Data released to Meath West TD and Aontú Leader, Peadar Tóibín TD, shows that twenty-nine people have died in the Direct Provision System since 2016, six died in 2020 and eight deaths occurred in 2021, this is the highest number of deaths in a single year, according to the data.

The Aontú party are calling for more transparency around deaths which occur within the system.

Tóibín told Meath Live, “The fact that nearly thirty people have died in Direct Provision over the past five years is very sad. I know of a number of asylum seekers who died by suicide in recent years. The high number of unaccompanied minors seeking international protection here is also striking. In 2020 some 82 children were referred to Tusla by direct provision centres. This represents about 4% of all children in direct provision. The number of children referred to Tusla from direct provision centres is higher than the number of referrals made by addiction counsellors”.

“While the government is seeking to end the direct provision system in the coming years, it is vital that appropriate controls are in place to alleviate the suffering being endured in these centres in the interim. We in Aontú are glad that the government have conceded to our request and are now recording properly the number of deaths in the system. It is shocking that it took so long to implement a reporting and recording process. The secrecy around the system has to end”.

“Last year Aontú wrote a letter to the Minister for Children, asking him to ensure that an annual report is published on the death rate in the system. All Aontú councillors and twenty other Oireachtas members signed the letter. In order to make sure that the human rights of those seeking asylum are being upheld and respected, we need full transparency, we need an annual report so that opposition TDs can scrutinise the system”, concluded Tóibín.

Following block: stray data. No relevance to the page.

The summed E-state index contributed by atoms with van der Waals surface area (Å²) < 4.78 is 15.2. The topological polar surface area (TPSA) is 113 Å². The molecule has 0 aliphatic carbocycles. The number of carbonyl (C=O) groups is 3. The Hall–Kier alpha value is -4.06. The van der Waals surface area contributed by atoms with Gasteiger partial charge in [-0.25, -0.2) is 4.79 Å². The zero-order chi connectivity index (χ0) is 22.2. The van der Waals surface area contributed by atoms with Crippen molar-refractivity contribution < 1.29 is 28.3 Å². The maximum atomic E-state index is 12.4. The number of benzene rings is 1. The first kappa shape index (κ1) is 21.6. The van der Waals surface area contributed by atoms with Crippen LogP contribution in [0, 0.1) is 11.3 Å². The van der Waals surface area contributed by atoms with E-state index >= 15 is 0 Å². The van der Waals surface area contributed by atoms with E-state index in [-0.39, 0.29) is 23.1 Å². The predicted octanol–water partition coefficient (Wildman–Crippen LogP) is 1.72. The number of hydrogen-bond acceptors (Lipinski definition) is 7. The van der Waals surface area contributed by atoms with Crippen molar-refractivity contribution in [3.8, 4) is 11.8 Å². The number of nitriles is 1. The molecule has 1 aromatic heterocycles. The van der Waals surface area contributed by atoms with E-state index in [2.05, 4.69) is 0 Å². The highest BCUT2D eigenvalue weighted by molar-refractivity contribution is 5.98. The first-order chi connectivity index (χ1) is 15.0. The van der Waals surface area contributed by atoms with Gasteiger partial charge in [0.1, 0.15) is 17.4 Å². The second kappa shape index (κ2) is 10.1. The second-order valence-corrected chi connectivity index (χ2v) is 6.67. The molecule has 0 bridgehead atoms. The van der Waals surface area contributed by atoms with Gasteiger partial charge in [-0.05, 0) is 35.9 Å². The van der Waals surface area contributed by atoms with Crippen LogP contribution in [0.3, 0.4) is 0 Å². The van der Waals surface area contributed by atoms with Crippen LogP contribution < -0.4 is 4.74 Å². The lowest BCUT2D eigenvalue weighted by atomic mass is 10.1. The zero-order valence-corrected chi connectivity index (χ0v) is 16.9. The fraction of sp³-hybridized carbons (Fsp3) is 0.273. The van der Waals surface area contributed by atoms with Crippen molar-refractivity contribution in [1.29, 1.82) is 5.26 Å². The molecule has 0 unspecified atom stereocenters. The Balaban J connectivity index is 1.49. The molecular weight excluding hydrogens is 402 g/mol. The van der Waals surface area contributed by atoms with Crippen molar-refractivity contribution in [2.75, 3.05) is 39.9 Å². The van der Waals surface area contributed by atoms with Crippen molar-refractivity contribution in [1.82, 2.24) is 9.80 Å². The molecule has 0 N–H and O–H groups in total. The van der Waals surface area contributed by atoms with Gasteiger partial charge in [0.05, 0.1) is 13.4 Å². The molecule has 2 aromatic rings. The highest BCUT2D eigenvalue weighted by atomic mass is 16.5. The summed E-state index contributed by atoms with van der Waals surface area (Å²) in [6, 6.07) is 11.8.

Data shown to Meath Live reveals that as of the 28th of November 2021, there are over 7,000 persons residing in Direct Provision, and 2,056 of that 7,000 figure consist of children.

 

Meath Live got in contact with Reuben Hambakachere from Cultúr Migrant Centre, located in Navan about this newly released data.

He told us “The deaths that I have witnessed or the bereaved families that I have talked to are all from Mosney Direct Provision Centre. We don’t have access to that information, only the TDs. I think the number of deaths that have occurred in Mosney, come up to eight now. Some of those deaths could have been avoided, they should have gotten the support that they needed such as medical support and mental health support”.

“There was a gentleman in 2016, he lived alone and died so lonely. We only found out about his death late in the day, nobody knew that he had died. If he was living in a community and getting the support that he needed, I don’t think the way things happened, they would have gone the same way”.

“As a migrant community we have a campaign that direct provision should be ended in its current form and we still continue to call for that, but we also want to see enough supports in place for bereaved families. I think in Mosney the management centre has done well in supporting families and their loved ones, but I think the government needs to do more now, as some of those deaths could have been avoided”.

“If those figures are correct that nearly thirty people have died in other centres, I am sure those deaths could have been avoided. Mosney has a medical centre on-site, but not everyone can access the services that they need. So, we need to look at how those medical and mental health services can be brought to the people” concluded Hambakachere.